Cooperatives and all other member-controlled enterprises need to be guided by a specific set of economic practices, forming a system that supports the achievement of their purpose, which is rooted within the crucial components of the cooperative enterprise model.
The cooperative economic system requires:
This means maintaining viability, solvency and liquidity; also, having no dependency upon the state, charity or patronage. Although the economic precepts that underpin Co-ops & mutuals are based on different rules of conduct than those that guide commercial businesses, such enterprises cannot ignore the underlying discipline provided by the marketplace and confirmed by basic economic principles.
2. A purpose beyond profit
This means that the purpose of the enterprise is not to generate profits but instead to provide benefits to members, which are secured by means of market intervention. This purpose replaces the profit motive which drives commercial businesses. Within a member-controlled enterprise the management must be focused upon resource optimization rather than upon profit maximization, which is the mind-set in a commercial enterprise.
This means that although the prices set for goods or services are determined by the marketplace within which they operate, in all dealings with members the criterion of equivalence shall apply, that is to say all members should be treated on an equal basis. This replaces the practice of profit maximization commonly operated in terms of individual transactions within commercial businesses, where it is common to offer secret ‘deals’ to some people and to charge ‘whatever the market will bear’. In workers’ cooperative paying different rates for labour of the same value would not be in accord with the practice of equivalence. Fairness, transparency and equivalence must be the basis of trading within any member-controlled enterprise.
4. Ethical practices
This means honest trading, fairness, openness, transparency, free of corruption, nepotism, cronyism and patronage. Ethical standards must underlie all economic decision-making. Integrity, honest dealing and the absence of exploitation and sharp practice are the hallmarks of member-controlled enterprise – after all, if you cannot trust yourselves, then who can you trust?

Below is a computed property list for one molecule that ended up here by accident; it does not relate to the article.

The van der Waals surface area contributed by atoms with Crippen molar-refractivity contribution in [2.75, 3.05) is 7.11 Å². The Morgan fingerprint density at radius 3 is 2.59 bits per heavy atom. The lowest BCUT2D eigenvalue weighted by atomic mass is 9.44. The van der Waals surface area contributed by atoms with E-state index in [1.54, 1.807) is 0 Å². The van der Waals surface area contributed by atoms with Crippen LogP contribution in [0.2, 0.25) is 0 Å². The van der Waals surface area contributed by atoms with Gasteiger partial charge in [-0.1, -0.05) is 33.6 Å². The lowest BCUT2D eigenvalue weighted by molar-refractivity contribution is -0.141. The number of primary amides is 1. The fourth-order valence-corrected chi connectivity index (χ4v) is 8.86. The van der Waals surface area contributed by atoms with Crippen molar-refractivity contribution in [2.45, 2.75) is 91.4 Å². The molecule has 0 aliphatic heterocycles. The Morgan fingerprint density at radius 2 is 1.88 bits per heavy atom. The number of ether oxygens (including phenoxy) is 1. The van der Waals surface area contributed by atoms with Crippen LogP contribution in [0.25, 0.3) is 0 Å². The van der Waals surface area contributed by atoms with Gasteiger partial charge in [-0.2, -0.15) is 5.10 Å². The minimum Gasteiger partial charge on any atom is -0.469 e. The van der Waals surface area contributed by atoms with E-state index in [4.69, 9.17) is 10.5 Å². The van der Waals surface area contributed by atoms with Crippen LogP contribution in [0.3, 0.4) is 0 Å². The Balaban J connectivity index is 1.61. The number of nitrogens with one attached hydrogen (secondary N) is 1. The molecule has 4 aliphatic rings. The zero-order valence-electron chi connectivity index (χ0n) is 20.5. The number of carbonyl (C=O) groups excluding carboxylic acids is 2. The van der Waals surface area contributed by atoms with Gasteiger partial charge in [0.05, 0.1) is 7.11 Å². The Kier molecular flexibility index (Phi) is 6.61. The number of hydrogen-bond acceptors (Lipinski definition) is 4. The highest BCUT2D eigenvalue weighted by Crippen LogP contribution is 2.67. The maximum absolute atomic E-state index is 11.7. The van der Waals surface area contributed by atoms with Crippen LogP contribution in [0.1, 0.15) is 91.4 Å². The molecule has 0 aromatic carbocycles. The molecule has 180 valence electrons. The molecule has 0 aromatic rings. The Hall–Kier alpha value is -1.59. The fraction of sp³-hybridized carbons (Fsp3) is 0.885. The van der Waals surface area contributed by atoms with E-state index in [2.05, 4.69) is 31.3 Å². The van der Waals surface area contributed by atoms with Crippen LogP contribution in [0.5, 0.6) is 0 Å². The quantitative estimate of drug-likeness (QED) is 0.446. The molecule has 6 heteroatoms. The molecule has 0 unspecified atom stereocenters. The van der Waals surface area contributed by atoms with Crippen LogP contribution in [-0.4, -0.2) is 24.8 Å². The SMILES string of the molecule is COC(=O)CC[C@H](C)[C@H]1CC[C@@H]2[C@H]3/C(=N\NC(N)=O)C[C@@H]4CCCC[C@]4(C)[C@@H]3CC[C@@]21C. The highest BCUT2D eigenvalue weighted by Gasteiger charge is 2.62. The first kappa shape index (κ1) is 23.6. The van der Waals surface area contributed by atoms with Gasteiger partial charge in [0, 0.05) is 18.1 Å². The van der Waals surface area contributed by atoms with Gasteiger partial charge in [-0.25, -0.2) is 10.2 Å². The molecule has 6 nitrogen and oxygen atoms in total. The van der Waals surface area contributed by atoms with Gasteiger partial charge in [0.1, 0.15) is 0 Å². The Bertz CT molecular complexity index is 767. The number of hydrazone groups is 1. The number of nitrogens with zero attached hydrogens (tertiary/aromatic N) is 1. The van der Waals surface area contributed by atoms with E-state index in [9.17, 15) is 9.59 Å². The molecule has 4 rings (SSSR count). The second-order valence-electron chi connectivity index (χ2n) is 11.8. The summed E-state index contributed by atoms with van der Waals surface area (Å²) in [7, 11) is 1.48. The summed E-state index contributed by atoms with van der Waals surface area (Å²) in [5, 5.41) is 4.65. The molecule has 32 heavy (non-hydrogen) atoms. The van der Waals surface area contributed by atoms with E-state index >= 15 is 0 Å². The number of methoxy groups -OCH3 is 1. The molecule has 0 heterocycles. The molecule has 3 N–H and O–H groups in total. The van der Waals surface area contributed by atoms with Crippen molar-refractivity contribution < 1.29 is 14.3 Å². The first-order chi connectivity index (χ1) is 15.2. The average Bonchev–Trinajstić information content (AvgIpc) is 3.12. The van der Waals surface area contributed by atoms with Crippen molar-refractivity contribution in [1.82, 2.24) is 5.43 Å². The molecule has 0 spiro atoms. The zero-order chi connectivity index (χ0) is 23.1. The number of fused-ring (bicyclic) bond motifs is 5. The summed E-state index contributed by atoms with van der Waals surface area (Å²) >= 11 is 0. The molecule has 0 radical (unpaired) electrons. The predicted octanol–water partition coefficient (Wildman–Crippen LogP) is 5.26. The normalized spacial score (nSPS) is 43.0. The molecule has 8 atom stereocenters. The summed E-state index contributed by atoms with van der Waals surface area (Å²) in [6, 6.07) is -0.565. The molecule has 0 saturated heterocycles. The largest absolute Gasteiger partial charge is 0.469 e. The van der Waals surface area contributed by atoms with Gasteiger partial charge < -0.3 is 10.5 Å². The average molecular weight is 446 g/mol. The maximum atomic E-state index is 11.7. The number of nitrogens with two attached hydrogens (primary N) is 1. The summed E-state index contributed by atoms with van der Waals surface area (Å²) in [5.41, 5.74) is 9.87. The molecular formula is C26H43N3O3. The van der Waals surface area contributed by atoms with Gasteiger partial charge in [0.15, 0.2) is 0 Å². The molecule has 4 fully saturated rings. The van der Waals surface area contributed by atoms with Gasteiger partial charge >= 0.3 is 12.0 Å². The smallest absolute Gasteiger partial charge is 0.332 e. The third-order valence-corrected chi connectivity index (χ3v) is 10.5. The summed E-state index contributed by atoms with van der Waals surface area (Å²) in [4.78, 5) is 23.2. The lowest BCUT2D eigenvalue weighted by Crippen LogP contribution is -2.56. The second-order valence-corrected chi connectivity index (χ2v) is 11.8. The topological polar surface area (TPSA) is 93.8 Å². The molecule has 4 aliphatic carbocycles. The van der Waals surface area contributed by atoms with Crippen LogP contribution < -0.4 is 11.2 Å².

5. Finance that serves the purpose
Ownership is linked only to stewardship capital. In co-ops & mutuals capital is the servant of the enterprise and not its master, it is a ‘means to an end’. However, invested capital is fully entitled to a fair reward but it should not directly participate in any profits or surplus. In an investor-controlled business the role of the investor is dominant, in a member-controlled enterprise day-to-day control is vested in the democratically elected representatives of the members, and fundamental decisions only made by the membership as a body. Finance that brings with it the risk that the sovereignty of the co-op will be in any way compromised must not be accepted.
6. Speculation has no role
Gambling has no place in the economic processes of Co-ops & mutuals because such activities cannot benefit the majority of members. Member-controlled enterprises exist to serve the membership in its entirety and any individual member’s gain would inevitably be another member’s loss. Speculation routinely produces few winners and a majority of losers, so is unacceptable as the basis for mutual trading. It is no part of the role of executives to speculate/gamble with the savings of members or their collectively owned assets.
7. Location is critical
Co-ops serve members that are people often living their lives centred around a specific location. Whereas commercial businesses financed by internationally mobile capital and driven by profit-maximization, speculation and short-term share-price values, are more transient. This can lead to higher risks of causing unemployment and the withdrawal of services from areas with lower profit potential. On the other hand, co-ops should sustain services and employment in the areas where they operate so long as they serve the interests of their members in a specific location and it is viable to do so.
8. Economies of scale must balance with the requirements of member-control and the realities of marketplace
Whenever, practical federal/joint action with other member-controlled enterprises is to be preferred to consolidation or amalgamation. The right scale for any cooperative will in practice be determined by scale required to effectively intervene within the marketplace.